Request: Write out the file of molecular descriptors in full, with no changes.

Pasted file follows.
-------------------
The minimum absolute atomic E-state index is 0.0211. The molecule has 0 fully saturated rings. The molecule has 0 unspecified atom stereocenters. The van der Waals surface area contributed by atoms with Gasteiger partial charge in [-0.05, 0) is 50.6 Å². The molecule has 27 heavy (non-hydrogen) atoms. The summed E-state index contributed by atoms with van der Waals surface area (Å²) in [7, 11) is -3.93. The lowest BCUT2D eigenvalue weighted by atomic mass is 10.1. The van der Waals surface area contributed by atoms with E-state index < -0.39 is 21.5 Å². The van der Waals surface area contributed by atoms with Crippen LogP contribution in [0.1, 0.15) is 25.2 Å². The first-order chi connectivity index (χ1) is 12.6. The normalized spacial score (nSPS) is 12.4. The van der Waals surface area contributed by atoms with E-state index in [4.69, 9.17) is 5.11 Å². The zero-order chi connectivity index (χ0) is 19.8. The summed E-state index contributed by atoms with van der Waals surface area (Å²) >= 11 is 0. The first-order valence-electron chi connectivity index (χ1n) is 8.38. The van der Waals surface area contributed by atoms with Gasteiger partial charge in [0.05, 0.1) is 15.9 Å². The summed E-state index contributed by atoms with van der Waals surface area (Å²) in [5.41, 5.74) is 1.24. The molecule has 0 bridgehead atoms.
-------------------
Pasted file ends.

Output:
The minimum absolute atomic E-state index is 0.0211. The molecule has 0 fully saturated rings. The molecule has 0 unspecified atom stereocenters. The van der Waals surface area contributed by atoms with Gasteiger partial charge in [-0.05, 0) is 50.6 Å². The molecule has 27 heavy (non-hydrogen) atoms. The summed E-state index contributed by atoms with van der Waals surface area (Å²) in [7, 11) is -3.93. The lowest BCUT2D eigenvalue weighted by atomic mass is 10.1. The van der Waals surface area contributed by atoms with E-state index < -0.39 is 21.5 Å². The van der Waals surface area contributed by atoms with Crippen LogP contribution in [0.1, 0.15) is 25.2 Å². The first-order chi connectivity index (χ1) is 12.6. The normalized spacial score (nSPS) is 12.4. The van der Waals surface area contributed by atoms with E-state index in [4.69, 9.17) is 5.11 Å². The zero-order chi connectivity index (χ0) is 19.8. The summed E-state index contributed by atoms with van der Waals surface area (Å²) >= 11 is 0. The first-order valence-electron chi connectivity index (χ1n) is 8.38. The van der Waals surface area contributed by atoms with Gasteiger partial charge in [0.05, 0.1) is 15.9 Å². The summed E-state index contributed by atoms with van der Waals surface area (Å²) in [5.41, 5.74) is 1.24. The molecule has 0 bridgehead atoms.